This study primarily aims to test how priming manipulation affects students' decisions in academia. Unlike many laboratory experiments testing priming, this experimental design mimics a real-life scenario where students are unconsciously exposed to priming during class. We focus on three different framings of priming: visual, audio, and a combination of both and test their influence on the students' choices. We find strong evidence for priming in all three groups. This paper is a pioneer in addressing cultural differences between American and Chinese students with respect to priming and among the few to address gender differences in priming. Our results imply that gender plays a vital role in the priming effect, depending on the framing: females are more susceptible to visual priming than males, and while priming works across different cultures, culture may play a role in its effect. Regardless, we find that priming manipulation can be used to change short-run behaviors in a learning environment.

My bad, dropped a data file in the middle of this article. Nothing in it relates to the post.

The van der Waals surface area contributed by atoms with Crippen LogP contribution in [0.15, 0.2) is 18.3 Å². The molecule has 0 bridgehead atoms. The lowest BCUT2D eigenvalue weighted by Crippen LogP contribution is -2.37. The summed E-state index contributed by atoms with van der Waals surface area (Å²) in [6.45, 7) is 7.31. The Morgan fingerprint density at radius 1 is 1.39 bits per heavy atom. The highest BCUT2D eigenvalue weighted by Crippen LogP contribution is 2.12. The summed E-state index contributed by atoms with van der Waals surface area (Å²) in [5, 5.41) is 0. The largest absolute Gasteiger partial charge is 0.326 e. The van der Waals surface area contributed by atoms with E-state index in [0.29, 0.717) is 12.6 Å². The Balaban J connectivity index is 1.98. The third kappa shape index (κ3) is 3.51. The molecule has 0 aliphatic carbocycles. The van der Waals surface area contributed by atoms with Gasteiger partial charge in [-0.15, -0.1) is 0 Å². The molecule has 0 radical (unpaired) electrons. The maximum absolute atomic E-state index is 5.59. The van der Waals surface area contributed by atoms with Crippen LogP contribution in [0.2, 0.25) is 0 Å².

ASJC Scopus subject areas
- Business and International Management
- Strategy and Management
- Management Science and Operations Research
- Management of Technology and Innovation